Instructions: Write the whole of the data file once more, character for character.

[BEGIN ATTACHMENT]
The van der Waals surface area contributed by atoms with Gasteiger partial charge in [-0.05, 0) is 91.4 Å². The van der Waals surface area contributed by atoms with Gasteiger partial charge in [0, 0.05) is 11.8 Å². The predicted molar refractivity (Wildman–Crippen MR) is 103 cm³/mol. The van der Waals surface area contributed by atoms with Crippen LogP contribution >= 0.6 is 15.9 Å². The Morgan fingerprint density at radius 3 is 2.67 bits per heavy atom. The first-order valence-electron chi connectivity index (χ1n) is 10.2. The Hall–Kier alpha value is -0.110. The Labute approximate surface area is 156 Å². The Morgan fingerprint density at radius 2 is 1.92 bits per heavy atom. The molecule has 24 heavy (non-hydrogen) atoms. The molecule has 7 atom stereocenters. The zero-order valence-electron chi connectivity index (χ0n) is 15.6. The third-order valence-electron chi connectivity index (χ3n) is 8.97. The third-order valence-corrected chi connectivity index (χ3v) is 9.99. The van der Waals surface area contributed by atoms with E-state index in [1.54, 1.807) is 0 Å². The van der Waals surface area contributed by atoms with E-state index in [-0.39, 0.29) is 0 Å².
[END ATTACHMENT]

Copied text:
The van der Waals surface area contributed by atoms with Gasteiger partial charge in [-0.05, 0) is 91.4 Å². The van der Waals surface area contributed by atoms with Gasteiger partial charge in [0, 0.05) is 11.8 Å². The predicted molar refractivity (Wildman–Crippen MR) is 103 cm³/mol. The van der Waals surface area contributed by atoms with Crippen LogP contribution >= 0.6 is 15.9 Å². The Morgan fingerprint density at radius 3 is 2.67 bits per heavy atom. The first-order valence-electron chi connectivity index (χ1n) is 10.2. The Hall–Kier alpha value is -0.110. The Labute approximate surface area is 156 Å². The Morgan fingerprint density at radius 2 is 1.92 bits per heavy atom. The molecule has 24 heavy (non-hydrogen) atoms. The molecule has 7 atom stereocenters. The zero-order valence-electron chi connectivity index (χ0n) is 15.6. The third-order valence-electron chi connectivity index (χ3n) is 8.97. The third-order valence-corrected chi connectivity index (χ3v) is 9.99. The van der Waals surface area contributed by atoms with E-state index in [1.54, 1.807) is 0 Å². The van der Waals surface area contributed by atoms with E-state index in [-0.39, 0.29) is 0 Å².